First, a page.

Holy crap, I can’t believe it’s the last day of mofo already, the month flew by! As fun as this was and as much as I love blogging, hot damn do I need a break; all this cooking, photo taking, photo editing, typing, commenting, etc. can take its toll on a gal. Kudos to all those who managed to post every day during the month, as much as I wish I could have done it, I really appreciated those weekends off. I’m pleased to say that I stuck to my Canadian theme the entire month and I saved the best for last. No self-respecting Canadian can discuss Canadian cuisine without mention the ever so famous poutine!
I’ve consumed more than my fair share of poutine over the years, there used to be a local place in my hometown where, as teenagers, we used to hang out and drink coffee. On top of the ever flowing coffee I chugged back (no wonder we were up all hours of the night) they used to serve pizza, subs and the best poutine ever! Man I loved that poutine, crispy fries, rich gravy, greasy cheese, I ate that poutine way more often then I probably should have. I don’t think I’ve had poutine since leaving home and I definitely have never made it myself, but that’s all changed now and there’s no going back, I’ve (re)succumbed to the mighty poutine, and it was awesome!
I’m sure most of you have heard of poutine before, but let’s do a little rundown, shall we? The poutine is a dish that originated in Quebec and consists of French fries, brown gravy and cheese curds, you can get it at almost any greasy spoon in Canada and some international fast food giants have even picked it up, distributing their own version. Well my version is just a tad better than those gross fast food chains, first I started with some crispy hand cut fries. To bring the fries to their crispy potential, I first soaked them in some warm water to remove some of the starches, than I dried them off and dredged them in a cornstarch slurry (wow does that word sound gross), then they’re baked at a high temperature so you end up with an incredibly crisp coated fry. With a little help from Tofu N Sproutz, I came up with a thick, rich, brown gravy to pour over top. I got a little lazy with the cheese and just used some Daiya, I figured making two things from scratch was my threshold for effort.
This was so good!!! So much so that I feel like adding extra exclamations points!!! The fries were some of the best I’ve made, thick, crispy perfection. The cheese was all creamy and melty, and the gravy, oh the gravy (swoon), this right here is what greasy dreams are made of. As gung ho as I was about this, I have to admit that it was so filling that I couldn’t finish all of mine and gave the extra to P…who happily accepted.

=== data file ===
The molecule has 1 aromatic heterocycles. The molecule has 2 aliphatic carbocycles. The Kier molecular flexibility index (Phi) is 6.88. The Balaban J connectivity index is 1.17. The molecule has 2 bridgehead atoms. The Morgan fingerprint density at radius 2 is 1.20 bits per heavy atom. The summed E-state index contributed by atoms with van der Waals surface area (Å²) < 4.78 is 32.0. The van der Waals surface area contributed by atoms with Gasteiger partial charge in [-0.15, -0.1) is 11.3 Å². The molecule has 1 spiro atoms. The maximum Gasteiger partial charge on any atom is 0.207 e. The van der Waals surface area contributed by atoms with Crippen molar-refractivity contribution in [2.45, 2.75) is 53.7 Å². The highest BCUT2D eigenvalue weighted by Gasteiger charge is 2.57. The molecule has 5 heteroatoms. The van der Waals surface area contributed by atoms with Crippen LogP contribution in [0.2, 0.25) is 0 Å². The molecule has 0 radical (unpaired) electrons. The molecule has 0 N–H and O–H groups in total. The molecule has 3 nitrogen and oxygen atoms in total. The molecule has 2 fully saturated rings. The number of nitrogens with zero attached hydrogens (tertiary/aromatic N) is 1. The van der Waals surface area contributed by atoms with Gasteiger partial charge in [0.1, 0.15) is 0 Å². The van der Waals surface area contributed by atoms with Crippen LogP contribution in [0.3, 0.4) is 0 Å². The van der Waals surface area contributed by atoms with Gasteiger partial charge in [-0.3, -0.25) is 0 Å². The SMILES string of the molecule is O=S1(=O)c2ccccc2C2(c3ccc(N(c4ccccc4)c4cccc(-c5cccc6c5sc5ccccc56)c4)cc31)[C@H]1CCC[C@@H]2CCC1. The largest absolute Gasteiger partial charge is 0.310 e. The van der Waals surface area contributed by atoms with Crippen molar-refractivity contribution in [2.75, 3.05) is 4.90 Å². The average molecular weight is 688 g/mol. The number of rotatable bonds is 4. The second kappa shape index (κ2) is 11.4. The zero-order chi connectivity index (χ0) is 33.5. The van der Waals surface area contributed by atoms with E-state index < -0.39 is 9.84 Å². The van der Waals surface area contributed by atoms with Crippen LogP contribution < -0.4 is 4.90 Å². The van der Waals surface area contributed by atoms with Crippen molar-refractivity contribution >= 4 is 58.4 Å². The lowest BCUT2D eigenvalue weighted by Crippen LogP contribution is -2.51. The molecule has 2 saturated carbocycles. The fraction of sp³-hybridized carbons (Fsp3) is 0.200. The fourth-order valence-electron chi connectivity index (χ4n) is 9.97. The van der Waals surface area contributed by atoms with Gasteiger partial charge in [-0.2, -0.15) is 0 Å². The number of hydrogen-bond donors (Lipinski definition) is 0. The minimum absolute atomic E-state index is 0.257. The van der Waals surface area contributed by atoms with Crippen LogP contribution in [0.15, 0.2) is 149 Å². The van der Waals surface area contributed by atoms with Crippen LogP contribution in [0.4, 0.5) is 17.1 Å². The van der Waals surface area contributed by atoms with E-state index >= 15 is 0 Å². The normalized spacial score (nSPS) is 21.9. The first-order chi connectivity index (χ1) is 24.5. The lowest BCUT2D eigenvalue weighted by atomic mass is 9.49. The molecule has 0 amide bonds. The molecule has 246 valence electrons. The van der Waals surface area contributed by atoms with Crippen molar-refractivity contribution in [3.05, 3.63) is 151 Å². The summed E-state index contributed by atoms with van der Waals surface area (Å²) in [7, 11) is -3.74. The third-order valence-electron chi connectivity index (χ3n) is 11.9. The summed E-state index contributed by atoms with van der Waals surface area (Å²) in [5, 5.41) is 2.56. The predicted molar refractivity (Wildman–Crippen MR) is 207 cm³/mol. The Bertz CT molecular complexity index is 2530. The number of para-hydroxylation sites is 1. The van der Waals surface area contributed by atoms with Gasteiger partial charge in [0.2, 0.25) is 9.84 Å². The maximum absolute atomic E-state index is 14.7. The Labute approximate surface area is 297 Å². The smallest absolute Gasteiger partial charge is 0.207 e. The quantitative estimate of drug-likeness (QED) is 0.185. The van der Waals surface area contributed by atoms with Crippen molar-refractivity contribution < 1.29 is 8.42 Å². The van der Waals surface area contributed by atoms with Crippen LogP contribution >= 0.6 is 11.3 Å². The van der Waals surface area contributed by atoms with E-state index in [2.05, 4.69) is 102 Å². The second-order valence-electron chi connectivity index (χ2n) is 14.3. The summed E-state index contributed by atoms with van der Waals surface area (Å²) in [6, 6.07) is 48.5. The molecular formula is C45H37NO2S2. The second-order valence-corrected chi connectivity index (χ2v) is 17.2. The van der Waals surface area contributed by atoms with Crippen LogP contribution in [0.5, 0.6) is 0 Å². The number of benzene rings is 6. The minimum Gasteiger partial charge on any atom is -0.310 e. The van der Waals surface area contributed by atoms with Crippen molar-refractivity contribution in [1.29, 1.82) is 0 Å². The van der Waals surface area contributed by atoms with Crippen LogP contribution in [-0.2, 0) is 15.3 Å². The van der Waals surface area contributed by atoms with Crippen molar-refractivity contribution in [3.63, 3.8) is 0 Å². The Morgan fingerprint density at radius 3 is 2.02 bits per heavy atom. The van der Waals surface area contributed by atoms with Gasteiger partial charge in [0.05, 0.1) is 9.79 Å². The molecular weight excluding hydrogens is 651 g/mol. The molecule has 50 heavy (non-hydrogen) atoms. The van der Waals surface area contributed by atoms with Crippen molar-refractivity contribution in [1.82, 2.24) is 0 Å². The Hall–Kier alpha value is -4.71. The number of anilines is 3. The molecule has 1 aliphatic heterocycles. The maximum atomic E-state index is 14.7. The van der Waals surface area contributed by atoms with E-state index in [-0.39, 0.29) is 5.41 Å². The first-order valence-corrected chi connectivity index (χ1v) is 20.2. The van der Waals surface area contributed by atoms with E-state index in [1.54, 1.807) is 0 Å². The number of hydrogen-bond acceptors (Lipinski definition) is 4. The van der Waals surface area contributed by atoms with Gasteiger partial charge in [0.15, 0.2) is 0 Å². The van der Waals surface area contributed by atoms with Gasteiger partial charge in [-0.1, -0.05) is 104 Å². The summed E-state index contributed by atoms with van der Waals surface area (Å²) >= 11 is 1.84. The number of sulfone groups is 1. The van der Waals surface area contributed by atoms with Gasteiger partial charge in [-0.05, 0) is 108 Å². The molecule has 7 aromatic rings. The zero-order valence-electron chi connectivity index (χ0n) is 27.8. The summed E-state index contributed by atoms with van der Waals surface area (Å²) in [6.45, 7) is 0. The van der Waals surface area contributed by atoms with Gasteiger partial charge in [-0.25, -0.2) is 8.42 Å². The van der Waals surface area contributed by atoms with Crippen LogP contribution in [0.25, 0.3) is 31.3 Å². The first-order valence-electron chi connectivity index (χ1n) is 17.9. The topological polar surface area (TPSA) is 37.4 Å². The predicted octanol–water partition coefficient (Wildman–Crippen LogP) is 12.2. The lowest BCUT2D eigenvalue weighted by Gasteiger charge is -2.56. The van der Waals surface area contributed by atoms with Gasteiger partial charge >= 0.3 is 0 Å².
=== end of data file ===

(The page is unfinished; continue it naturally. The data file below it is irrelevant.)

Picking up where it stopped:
- 4 large russet potatoes
- 2 tablespoons cornstarch
- 2 to 3 tablespoons canola oil
- Salt and pepper, to taste
- 1 yellow onion, chopped
- 2 tablespoons non-dairy margarine
- 2 tablespoons unbleached all-purpose flour
- 3 cups water
- 3 teaspoons vegan beef bouillon
- 1/2 teaspoon liquid smoke
- 1 teaspoon vegan Worcestershire sauce
- Kitchen Bouquet (optional)
- 1/2 cup vegan mozzarella, shredded or cubed
- 1/4 cup vegan pepperjack, shredded or cubed
- Prepare the french fries by adjusting the oven rack to the lowest position and preheating the oven to 425 degrees F. Scrub the potatoes and cut them, lengthwise, into 10 to 12 even wedges.
- Place the sliced potatoes into a large bowl and cover them with hot water. Let them soak for 10 minutes (this releases some of the starch in the potatoes and lets them absorb moisture, which leads to crisp outsides and moist interiors).
- Line a baking sheet with parchment paper. Drain the potatoes and pat them dry thoroughly with a clean tea towel or paper towels. Evenly toss the potatoes with the cornstarch, than add the oil, salt and pepper.
- Arrange the fries in a single layer on the baking sheet. Bake for 25 minutes. Remove the baking sheet from the oven and toss the fries to loosen and flip them. Continue to bake until the fries are golden and crisp, about another 20 to 25 minutes longer. Rotate the pan as necessary to help them brown evenly. Adjust seasoning and serve hot.
- While the fries are baking, prepare the gravy. Sauté onion with a bit of oil until it begins to brown. Add the water, bouillon, Worcestershire sauce and liquid smoke. Simmer over low heat until reduced to about 2 cups.
- Strain broth mixture through a sieve into a bowl; press the onions to get all the liquid out and then discard solids. Or if you’d prefer a more oniony gravy, blend the ingredients together until smooth. Set aside.
- In a large skillet, melt margarine over medium-high heat. Add the flour, and mix with margarine to form a roux. Stirring constantly, cook a few minutes or until the flour begins to turn slightly brown. Turn heat down to low, then slowly mix in 1/4 cup of the broth at a time, whisking thoroughly between each addition.
- Turn heat back up to medium-high to bring the mixture to a boil and then reduce heat to bring it to a simmer. Whisking constantly, simmer the gravy until it thickens. Adjust seasonings to taste. Mix in Kitchen Bouquet, start with 1/2 teaspoon and add a little at a time until desired color is reached.
- To serve, place fries on plate and sprinkle with cheese (if you don’t have both kinds of cheese, just use one or the other). While still warm, pour gravy over fries and cheese. Let cheese melt slightly and enjoy!
Although I made a hell of alotta Canadian recipes, I’m a little sad I wasn’t able to make everything I was hoping too, there were just too many! And don’t think for one second that I’ve given up on those butter tarts, I’m hoping to revisit those little buggers as soon as we get closer to Christmas. I hope you all enjoyed Vegan Mofo this year! I had a great time finding new blogs and catching up on some of my old favorites, now the only questions is, what am I going to do with all this free time?!